You won't find any boxscore on the Gophers men's basketball team's only game so far this fall against a high-major opponent. It was supposed to be secret. Shhh.

The closed scrimmage — a common preseason measuring stick for college basketball teams — took place at Oklahoma on Oct. 23. There were no spectators and no official stats or game result.

Word is it was a one-sided affair in the Big 12 team's favor, but first-year Gophers coach Ben Johnson saw the game as "exactly what we needed" to help a newcomer-laden team with almost no high-major experience face competition similar to the Big Ten.

"I wanted these guys to see that," Johnson said. "This is what Power Five, high-major basketball looks like. This is what it sounds like. This is what it feels like. … They needed to see it early."

After a 5-0 start this year, the Gophers now officially play their first power league foe Tuesday at Pittsburgh (2-4) in the Big Ten/ACC Challenge.

On a rebuilt roster filled mostly with mid-major transfers, there are only two Gophers players who have ever played for one of the six high-major conferences before this season: Seniors Eric Curry and Payton Willis.

"It's going to take a max effort for 40 minutes," Johnson said. "It's going to have that Big Ten feel, that Big Ten intensity."

With a strength of schedule ranked 319th nationally by, the Gophers will be the only Big Ten team that hasn't played a power conference opponent Tuesday night when they take the court at Pitt's Petersen Events Center. It's obviously not a headlining matchup in the challenge.

The Panthers were picked to finish last in the ACC. The Gophers were projected bottom feeders in the Big Ten, but they are treating this as the biggest game so far on their schedule.

"I know a lot of guys are excited because it's the Big Ten/ACC Challenge," said sophomore Jamison Battle, the Gophers' leading scorer and a transfer from George Washington. "I think it's a good test of where we are. We're all ready for it."

The Gophers' best victories this season were against Western Kentucky and Princeton to win the Asheville Championship in North Carolina. But now the team begins a stretch of four consecutive games against power conference opponents, including three on the road (also Sunday at Mississippi State and Dec. 11 at Michigan). Early Big Ten play starts Dec. 8 vs. Michigan State at home.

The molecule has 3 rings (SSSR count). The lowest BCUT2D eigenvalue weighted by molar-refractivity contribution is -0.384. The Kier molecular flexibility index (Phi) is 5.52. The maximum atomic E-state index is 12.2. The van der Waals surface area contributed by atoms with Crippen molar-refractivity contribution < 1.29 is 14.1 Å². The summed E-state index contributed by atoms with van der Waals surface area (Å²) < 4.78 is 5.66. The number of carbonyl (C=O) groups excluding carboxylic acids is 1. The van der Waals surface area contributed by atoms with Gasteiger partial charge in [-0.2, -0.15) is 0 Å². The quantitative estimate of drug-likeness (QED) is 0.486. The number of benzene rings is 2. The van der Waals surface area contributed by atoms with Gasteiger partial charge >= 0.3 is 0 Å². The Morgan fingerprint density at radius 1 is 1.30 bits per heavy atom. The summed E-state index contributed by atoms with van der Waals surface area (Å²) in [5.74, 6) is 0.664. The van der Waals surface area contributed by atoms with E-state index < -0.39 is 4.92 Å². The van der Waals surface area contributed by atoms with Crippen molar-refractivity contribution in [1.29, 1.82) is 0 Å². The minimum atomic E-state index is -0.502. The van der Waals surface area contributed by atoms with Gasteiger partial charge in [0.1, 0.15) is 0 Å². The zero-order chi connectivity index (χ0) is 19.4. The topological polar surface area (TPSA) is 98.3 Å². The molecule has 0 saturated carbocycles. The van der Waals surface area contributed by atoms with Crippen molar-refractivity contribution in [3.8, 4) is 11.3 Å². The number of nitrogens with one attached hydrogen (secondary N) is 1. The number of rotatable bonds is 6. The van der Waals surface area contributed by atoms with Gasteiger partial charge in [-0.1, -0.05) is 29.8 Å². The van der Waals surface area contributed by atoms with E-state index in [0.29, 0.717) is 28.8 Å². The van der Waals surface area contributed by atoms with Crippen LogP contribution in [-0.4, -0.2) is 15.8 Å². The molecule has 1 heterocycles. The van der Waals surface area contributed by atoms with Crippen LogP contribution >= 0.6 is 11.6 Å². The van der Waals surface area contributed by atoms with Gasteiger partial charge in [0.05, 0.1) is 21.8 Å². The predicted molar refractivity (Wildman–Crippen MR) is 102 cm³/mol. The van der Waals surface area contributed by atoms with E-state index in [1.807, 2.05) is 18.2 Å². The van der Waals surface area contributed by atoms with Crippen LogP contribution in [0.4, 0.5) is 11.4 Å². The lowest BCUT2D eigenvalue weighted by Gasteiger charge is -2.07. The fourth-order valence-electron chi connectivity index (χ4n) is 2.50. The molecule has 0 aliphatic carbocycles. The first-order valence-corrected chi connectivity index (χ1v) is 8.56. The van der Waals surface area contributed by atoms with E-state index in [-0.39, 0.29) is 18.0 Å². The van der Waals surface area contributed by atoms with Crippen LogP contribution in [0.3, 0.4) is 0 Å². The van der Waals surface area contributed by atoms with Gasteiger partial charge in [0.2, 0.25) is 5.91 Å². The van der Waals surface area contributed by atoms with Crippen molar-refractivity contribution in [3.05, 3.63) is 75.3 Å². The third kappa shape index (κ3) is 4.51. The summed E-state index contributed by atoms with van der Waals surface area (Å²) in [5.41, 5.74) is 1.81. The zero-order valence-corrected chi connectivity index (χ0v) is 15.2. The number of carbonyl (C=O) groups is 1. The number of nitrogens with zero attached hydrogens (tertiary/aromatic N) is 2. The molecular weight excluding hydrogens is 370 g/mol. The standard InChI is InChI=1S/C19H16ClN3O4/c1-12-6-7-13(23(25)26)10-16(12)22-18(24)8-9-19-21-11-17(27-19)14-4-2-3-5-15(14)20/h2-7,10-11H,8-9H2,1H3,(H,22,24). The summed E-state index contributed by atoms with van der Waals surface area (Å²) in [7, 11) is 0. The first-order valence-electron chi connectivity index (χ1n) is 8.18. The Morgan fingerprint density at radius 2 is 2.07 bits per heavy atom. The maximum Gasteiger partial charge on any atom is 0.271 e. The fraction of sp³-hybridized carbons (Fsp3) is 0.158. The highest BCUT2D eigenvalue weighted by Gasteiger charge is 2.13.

The The Big Ten has a 12-13 record against other high-major programs — the others being the ACC, Big East, Big 12, SEC and Pac-12 — after Iowa beat Virginia and Illinois beat Notre Dame on Monday. Michigan (0-2), Ohio State (1-2), and Michigan State (2-2) have multiple such losses.

Purdue, the class of the Big Ten, has marquee victories over North Carolina and Villanova. But even the projected bottom-tier teams in the league have beaten struggling Power Five opponents. Penn State defeated Oregon State. Northwestern beat Georgia.

Pitt has already lost three home games by an average margin of nearly 14 points per game, including 78-63 against Citadel and 87-77 Saturday vs. Maryland Baltimore County.

"We don't worry about records," Johnson said. "To us they could've won four in a row or lost two in a row; we know they're a very good team. They're going to be hungry to get back on the winning [track]."

Curry, a 6-9 starting center, is the Gophers' only returning player from last season to see the court, so he has been coaching up his new teammates who transferred from a lower level.

"I'm always think about things in practice like we're playing a Big Ten team," Curry said. "Any mistake I see I always compare it to [the Big Ten]. Saying that's not going to work against Illinois."

The Gophers have remained undefeated with a stingy defense and playmaking down the stretch against opponents from the Summit and Ivy Leagues, Conference USA and others from smaller leagues.

But the Oklahoma scrimmage in October was an eye opener that everything feels different against players superior in size, talent, and athleticism from power conferences.

"We emphasize the details," said Willis, who started his career at Vanderbilt in the SEC. "The margin of error is so low in the Big Ten. Any little thing like [not] diving on a loose ball or missing a box out that can cost you a game."